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The Round-up

February 8, 2013 in General, Links, News

© Kevin Siers for The Charlotte Observer

Kevin Siers, editorial cartoonist for The Charlotte Observer, has found his name on a list of hostiles kept by the National Rifle Association. Read Siers’ response here.

Mike Lynch tells an amusing story – through the medium of cartoons, naturally – about his early attempts to sell gags to that most notoriously esoteric of markets, The New Yorker. Read The Petty Indignities That Ruin My Life here.

Elsewhere, New Yorker cartoonists have been trying out an Etch A Sketch app – with decidedly mixed results. The experiment was so disastrous for Mick Stevens that it resulted in him speaking out against all forms of digital drawing. Read more, and see their attempts, here.

Lafayette, Louisiana newspaper The Advertiser provides a full and comprehensive answer to a reader’s question about how political cartoons are selected (be sure to click through to page 2 for the full response).

And finally, for those with an interest in animation, has compiled a list of 25 cartoons that aren’t for children.

The Round-up

September 14, 2012 in General, Links, News

© Mick Stevens/The New Yorker @

A recent New Yorker cartoon by Mick Stevens, above, led to a temporary ban on the magazine’s Facebook page this week, because it apparently broke the social network’s decency rules. Bob Mankoff, the New Yorker’s cartoon editor, looks in detail at the supposed offence on his blog.

The latest collection of Punch artwork focuses on the full-colour, and often full-page, cartoons, illustrations and caricatures that graced the magazine’s pages throughout the 20th century. The Best of Punch Cartoons in Colour also features a large number of cover illustrations and artist biographies, and includes work by FougasseE H Shepard, Trog, Quentin Blake, Norman Thelwell and member Mike Williams, among many others.  See more here.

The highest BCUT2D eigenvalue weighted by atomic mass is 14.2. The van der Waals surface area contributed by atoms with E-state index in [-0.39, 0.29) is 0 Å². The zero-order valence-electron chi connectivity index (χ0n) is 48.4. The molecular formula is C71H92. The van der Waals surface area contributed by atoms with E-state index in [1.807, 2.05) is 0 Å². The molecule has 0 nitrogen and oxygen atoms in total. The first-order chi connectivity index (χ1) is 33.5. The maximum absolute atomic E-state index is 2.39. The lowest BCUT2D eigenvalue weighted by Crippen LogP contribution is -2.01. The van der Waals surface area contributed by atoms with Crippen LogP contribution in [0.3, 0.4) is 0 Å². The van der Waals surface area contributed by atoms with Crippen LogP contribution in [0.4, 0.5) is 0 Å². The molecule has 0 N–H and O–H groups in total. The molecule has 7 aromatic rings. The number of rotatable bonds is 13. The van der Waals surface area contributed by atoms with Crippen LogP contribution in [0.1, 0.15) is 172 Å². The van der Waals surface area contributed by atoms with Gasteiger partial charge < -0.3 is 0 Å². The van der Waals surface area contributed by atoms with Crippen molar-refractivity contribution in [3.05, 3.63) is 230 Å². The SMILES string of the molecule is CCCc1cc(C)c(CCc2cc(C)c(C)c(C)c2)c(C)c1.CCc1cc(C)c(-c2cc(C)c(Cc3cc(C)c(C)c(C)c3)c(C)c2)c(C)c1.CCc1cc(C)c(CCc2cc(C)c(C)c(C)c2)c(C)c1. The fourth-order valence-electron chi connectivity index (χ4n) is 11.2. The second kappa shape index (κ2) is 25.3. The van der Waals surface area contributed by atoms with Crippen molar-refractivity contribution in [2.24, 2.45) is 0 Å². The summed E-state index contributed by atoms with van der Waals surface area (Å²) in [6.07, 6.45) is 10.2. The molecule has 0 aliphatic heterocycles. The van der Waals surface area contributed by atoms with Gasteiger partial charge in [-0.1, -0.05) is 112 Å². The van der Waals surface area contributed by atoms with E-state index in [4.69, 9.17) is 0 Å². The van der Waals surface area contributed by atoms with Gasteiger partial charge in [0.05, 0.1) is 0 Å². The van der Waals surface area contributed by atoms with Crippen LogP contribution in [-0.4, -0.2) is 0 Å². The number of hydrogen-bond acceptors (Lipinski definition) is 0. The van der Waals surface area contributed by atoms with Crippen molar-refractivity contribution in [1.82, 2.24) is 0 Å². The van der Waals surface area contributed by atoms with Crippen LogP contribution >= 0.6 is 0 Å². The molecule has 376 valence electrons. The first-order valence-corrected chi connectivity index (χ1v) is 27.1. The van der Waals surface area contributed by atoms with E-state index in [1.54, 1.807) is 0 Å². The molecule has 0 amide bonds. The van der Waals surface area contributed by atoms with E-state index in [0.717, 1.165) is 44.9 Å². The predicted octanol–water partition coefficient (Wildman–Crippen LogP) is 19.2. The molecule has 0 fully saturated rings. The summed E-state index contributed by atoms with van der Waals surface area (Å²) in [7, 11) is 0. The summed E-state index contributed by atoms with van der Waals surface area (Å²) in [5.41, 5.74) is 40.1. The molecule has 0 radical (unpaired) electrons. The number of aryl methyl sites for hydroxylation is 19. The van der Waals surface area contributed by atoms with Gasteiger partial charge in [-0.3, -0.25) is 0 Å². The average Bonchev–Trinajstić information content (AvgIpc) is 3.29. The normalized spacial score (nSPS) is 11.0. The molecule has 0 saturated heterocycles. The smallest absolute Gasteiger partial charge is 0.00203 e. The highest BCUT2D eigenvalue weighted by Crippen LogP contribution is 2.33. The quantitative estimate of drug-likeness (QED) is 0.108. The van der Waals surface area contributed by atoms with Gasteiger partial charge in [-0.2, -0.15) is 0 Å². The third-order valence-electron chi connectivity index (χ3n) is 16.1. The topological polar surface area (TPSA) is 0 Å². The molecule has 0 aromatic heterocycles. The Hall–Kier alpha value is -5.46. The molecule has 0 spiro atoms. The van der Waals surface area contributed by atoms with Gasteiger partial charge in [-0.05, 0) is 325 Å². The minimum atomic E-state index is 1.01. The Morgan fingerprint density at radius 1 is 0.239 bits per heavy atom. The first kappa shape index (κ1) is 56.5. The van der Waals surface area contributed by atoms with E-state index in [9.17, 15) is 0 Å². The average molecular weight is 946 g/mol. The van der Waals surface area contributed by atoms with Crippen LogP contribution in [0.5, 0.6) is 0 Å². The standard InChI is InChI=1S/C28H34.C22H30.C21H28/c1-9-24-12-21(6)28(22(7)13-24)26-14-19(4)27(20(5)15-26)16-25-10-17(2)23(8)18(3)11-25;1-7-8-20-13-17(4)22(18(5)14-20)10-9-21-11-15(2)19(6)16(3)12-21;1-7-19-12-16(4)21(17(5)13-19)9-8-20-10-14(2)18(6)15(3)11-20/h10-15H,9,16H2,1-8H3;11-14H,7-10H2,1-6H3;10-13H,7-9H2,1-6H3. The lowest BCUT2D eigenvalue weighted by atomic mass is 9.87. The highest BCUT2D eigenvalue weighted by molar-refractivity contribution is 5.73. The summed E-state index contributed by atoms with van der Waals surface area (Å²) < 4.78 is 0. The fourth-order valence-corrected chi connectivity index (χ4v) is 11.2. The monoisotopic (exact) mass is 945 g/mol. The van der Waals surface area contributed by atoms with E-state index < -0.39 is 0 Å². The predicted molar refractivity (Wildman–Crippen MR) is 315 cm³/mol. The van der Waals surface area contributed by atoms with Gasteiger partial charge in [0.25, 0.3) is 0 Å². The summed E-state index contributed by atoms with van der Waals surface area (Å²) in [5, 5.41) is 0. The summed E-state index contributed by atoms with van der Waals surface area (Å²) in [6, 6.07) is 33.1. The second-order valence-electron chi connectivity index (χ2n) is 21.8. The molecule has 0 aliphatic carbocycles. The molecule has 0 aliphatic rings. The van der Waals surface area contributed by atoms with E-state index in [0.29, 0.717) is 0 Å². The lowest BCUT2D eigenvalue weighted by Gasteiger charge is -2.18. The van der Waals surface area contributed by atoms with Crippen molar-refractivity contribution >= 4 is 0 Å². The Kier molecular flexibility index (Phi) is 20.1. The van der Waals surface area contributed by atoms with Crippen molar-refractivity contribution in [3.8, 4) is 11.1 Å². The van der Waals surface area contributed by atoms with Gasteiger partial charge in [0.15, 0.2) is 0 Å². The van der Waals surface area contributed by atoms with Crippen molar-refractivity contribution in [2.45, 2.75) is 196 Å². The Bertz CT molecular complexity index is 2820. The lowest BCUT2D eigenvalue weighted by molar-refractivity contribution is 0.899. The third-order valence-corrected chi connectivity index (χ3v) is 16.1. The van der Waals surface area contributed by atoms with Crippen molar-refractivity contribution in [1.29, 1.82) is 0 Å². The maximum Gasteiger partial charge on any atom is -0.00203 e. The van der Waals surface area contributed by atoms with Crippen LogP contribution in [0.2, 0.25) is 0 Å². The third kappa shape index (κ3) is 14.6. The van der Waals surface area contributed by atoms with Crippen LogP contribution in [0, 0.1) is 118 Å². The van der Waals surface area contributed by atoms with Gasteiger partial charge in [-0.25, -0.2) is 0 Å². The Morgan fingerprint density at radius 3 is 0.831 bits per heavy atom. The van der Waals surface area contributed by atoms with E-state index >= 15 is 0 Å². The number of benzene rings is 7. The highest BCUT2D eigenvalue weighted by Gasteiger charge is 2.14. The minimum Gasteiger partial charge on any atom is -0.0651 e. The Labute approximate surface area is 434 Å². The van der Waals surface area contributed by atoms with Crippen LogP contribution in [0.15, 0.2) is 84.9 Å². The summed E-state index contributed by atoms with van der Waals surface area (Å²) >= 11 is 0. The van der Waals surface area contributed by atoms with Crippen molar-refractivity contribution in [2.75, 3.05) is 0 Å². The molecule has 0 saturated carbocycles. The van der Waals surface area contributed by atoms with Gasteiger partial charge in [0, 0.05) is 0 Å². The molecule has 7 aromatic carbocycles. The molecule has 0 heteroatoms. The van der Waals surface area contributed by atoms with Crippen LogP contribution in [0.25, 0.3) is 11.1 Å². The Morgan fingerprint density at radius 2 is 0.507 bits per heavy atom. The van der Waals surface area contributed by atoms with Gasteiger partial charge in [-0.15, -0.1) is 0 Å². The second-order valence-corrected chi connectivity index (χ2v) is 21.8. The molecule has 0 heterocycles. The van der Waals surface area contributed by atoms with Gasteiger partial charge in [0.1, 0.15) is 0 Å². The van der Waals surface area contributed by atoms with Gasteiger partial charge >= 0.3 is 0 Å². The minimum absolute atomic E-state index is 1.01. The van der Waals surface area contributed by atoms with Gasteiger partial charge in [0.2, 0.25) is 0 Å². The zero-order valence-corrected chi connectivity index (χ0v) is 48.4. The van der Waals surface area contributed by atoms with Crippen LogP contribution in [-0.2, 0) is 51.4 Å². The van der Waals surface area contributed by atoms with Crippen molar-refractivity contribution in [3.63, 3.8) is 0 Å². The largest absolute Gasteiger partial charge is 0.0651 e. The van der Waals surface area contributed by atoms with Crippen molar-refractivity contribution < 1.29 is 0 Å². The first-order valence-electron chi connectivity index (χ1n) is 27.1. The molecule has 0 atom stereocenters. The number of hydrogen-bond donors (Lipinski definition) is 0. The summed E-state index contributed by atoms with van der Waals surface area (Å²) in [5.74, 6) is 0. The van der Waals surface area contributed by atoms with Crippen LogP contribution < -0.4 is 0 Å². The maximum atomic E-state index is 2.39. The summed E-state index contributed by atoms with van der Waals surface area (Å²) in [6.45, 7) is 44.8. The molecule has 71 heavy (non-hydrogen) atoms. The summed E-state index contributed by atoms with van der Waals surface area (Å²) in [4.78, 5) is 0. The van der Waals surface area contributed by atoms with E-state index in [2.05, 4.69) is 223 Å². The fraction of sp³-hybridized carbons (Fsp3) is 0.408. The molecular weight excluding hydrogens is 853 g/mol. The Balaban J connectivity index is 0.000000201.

Kevin Kallaugher, political cartoonist for The Economist under his pen name KAL, provides an interesting overview of how his depictions of US leaders have changed as they have been weathered by their time in office (for similar insights from other cartoonists, see last week’s Round-up).

And finally, Forbidden Planet responds to a BBC report about the decline in reading among children, by calling on adults to help create new comic readers.



by Royston

Remember the first time?

March 6, 2012 in General, News

Bob Mankoff illustration

Bob Mankoff, cartoon editor at The New Yorker, has invited several established cartoonists to talk about their first gags that hit the mark at the magazine.

First up was Mick Stevens, followed by Jack Ziegler. Both are now considered to be part of the “old or at least oldish guard now”, says Mankoff on his New Yorker blog, but they were new once. First-time memories from the cartoonists Roz Chast and Michael Maslin will follow.

Mankoff himself told the story of how he broke through as a cartoonist at the magazine in three parts here, here, and here in 2010. 

Cartoon by Bob Mankoff

Osama jokes: The laughter of being alive

May 3, 2011 in Comment

Cartoon by Mick Stevens © The New Yorker

Cartoon by Mick Stevens © The New Yorker

Over at the New Yorker blog, cartoon editor Bob Mankoff notes that Osama bin Laden had disappeared off their humour radar for a while, the 2007 cartoon above being his last appearance.

He takes a look at Bin Laden cartoons down the years and notes that in the age of terrorism – and this is no doubt acutely true in the city that suffered the worst al-Qaida attack – “the unspoken point was that laughter was part of being alive”. Read the article here.

Meanwhile, the PCO’s own Bill Stott looks here at how caricaturists can deflate the fear of tyrants and terrorists, even if their shadowy nature can make it difficult: